Indiana Daily Student

GUEST COLUMN: Hispanic-Latinx Heritage Month celebrates Hispanic influence on America

<p>Performers at the Latin American Music Center perform their second song &quot;Sube a Nacer Conmigo, Hermano&quot; on Sept. 30, 2021, at Auer Hall. The performance was a part of the Salón Latino Chamber Music Series: Cantata Popular Santa María De Iquique.</p>

Performers at the Latin American Music Center perform their second song "Sube a Nacer Conmigo, Hermano" on Sept. 30, 2021, at Auer Hall. The performance was a part of the Salón Latino Chamber Music Series: Cantata Popular Santa María De Iquique.

Hispanic-Latinx Heritage Month celebrates the contributions and influence of Hispanic Americans on America’s culture, history and achievements. Many are using it as a way for them to connect to their culture through various programs.

The month begins on Sept. 15, as it coincides with national independence days in several Latin American countries — Guatemala, Honduras, El Salvador, Nicaragua and Costa Rica, followed by Mexico on Sept. 16, Chile on Sept. 18 and Belize on Sept. 21 — and ends on Oct. 15. Annually, the month is celebrated nationwide to honor the histories, cultures and contributions of both Hispanic and Latinx Americans. 

IU’s La Casa Latino Cultural Center partnered with multiple organizations on and off campus with a mix of online and in-person programming. Many Latinx student organizations on campus have also had their own events. 

“Because it starts at the beginning of the school year, it's a really wonderful way for people to get engaged, not only with La Casa but our different partners for programming,” La Casa Director Lillian Casillas said. “It’s a way of them to learn what’s available and where are the places for people in the community to connect to.”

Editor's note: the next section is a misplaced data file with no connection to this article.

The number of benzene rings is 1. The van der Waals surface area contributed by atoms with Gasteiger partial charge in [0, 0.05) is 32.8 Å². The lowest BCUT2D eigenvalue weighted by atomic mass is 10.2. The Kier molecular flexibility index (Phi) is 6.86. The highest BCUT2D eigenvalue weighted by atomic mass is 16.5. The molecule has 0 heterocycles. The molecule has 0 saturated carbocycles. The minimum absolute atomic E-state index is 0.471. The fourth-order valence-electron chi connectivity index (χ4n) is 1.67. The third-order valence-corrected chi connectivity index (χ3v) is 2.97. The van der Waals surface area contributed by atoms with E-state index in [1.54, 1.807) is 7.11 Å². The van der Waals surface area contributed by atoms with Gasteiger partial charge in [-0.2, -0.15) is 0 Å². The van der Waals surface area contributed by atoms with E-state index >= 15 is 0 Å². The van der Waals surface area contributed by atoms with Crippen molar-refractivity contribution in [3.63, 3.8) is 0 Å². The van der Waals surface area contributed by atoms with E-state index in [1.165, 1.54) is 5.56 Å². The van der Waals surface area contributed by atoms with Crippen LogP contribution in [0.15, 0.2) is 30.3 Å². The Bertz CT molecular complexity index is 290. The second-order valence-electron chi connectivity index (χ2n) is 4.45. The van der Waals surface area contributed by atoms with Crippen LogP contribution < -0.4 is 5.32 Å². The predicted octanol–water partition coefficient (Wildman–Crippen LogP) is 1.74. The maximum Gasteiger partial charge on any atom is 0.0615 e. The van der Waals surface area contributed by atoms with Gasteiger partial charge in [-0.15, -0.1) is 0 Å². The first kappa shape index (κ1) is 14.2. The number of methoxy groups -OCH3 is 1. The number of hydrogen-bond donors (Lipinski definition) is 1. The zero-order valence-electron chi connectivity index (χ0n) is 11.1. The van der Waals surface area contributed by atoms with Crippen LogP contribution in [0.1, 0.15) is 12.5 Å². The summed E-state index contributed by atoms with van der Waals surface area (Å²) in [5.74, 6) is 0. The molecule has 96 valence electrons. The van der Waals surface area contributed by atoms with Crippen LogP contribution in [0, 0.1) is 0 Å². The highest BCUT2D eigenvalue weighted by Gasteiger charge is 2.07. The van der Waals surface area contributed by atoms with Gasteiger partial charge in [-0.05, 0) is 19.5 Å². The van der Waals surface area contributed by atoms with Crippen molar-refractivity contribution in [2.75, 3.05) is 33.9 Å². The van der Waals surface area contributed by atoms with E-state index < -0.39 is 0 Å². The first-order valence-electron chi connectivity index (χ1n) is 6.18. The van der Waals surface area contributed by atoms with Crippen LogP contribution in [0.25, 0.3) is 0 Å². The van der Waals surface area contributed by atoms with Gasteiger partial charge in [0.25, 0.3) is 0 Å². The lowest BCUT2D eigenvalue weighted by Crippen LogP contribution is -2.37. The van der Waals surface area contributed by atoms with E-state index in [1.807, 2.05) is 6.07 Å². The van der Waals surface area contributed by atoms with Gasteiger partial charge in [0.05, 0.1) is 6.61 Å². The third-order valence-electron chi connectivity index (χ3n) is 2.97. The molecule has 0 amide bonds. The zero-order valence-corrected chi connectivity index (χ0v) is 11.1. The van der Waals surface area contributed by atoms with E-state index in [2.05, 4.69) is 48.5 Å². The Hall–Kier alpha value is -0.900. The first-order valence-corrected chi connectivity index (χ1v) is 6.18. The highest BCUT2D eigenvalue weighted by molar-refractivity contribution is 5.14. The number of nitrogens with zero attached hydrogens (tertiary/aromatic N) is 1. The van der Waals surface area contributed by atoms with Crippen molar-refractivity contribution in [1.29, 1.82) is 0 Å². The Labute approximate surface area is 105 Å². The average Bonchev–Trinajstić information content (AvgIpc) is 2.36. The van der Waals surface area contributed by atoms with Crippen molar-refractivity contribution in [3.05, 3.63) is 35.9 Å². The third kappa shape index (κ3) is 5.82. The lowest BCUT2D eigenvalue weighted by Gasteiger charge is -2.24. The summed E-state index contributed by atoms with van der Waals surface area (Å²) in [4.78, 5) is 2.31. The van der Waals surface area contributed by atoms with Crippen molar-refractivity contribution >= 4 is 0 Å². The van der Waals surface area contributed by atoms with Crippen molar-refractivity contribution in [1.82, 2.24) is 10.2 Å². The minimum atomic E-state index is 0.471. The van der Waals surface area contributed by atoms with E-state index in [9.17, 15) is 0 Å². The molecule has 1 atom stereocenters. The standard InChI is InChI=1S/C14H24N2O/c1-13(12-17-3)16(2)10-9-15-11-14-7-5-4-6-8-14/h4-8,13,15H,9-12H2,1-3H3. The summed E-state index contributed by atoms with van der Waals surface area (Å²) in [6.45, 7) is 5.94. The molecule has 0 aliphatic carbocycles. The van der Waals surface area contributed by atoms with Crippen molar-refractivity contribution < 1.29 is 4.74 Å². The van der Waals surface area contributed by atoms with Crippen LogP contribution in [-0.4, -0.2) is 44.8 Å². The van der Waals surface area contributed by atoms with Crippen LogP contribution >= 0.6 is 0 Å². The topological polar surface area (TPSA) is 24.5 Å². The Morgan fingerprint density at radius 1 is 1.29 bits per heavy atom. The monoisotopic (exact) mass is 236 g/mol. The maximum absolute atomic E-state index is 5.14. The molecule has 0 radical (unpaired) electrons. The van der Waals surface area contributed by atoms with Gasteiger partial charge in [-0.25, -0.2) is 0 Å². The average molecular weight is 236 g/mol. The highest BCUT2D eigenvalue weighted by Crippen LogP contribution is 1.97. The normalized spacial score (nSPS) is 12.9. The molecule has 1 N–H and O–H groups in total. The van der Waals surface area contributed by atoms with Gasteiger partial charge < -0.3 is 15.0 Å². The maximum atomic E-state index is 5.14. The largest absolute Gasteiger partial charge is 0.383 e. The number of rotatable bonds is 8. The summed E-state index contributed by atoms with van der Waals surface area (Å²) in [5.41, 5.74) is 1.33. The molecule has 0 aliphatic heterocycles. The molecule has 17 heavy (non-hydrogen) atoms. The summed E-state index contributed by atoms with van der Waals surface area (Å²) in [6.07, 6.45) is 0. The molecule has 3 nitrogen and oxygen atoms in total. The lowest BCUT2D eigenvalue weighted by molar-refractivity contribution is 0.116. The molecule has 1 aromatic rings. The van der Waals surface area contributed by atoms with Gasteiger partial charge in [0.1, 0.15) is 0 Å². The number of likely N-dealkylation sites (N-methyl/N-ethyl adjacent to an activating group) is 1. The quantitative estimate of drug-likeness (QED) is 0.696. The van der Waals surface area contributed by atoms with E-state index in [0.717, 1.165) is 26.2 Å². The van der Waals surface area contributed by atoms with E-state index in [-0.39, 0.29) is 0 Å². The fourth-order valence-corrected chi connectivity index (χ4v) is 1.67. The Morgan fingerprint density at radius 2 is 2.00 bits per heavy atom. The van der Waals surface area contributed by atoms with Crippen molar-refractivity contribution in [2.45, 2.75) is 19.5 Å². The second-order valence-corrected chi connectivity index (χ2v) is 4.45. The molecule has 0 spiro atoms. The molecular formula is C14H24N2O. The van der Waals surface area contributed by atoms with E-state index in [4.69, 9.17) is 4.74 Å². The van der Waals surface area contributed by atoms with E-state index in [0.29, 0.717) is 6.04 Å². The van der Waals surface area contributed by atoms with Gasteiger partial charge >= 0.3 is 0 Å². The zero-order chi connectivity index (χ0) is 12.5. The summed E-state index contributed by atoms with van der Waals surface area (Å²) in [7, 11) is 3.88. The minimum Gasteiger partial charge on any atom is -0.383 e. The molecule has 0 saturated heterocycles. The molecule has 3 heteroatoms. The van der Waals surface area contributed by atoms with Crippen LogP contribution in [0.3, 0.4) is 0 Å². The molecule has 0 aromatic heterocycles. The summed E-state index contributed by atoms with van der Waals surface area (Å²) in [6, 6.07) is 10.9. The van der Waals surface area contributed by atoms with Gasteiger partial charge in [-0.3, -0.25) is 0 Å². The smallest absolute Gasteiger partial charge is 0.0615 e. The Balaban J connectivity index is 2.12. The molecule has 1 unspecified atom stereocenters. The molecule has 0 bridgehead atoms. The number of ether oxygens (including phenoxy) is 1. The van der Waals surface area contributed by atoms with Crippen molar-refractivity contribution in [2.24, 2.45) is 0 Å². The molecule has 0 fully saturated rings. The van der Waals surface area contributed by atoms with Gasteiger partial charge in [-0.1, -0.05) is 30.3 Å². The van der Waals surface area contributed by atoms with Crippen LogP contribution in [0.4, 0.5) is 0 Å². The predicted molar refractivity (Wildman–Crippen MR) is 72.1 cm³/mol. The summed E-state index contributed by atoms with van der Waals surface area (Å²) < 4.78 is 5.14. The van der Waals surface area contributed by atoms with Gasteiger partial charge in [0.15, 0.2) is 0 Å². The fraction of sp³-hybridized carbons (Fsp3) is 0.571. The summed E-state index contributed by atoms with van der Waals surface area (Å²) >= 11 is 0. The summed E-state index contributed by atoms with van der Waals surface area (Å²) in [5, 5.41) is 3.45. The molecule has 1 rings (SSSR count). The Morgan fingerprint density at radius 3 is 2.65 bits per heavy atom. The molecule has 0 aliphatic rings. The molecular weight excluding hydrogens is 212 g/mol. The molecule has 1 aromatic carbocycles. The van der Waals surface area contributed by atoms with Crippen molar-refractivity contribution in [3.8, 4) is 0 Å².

IU senior Salvador Garcia, vice president of the Vicious Valhalla Chapter of Lambda Sigma Upsilon Latino Fraternity Inc., said he looks forward to the month each year as he learns more about himself through his culture.

“The month makes me feel good because, to me, my identity is something I’m recently discovering so something like Latinx month makes me feel included and seen,” he said.

Garcia recently attended the Salón Latino Chamber Music Series: Cantata Popular Santa María De Iquique. It included a performance of “Santa María de Iquique”, a folk music-inspired cantata written by Chilean composer, Luis Advis, in 1969 to commemorate the tragic events of a miner’s strike that took place in 1907. 

“Events like Cantata Popular tell us stories that need to be shared all around. These stories describe our culture and way of life,” Garcia said.

La Casa Latino Cultural Center still has many events left for students to attend, including keynote speaker Gabby Rivera. Rivera is the writer of the Marvel series America—featuring the first queer, Latinx teen-girl superhero. For more programming information, check out their site.

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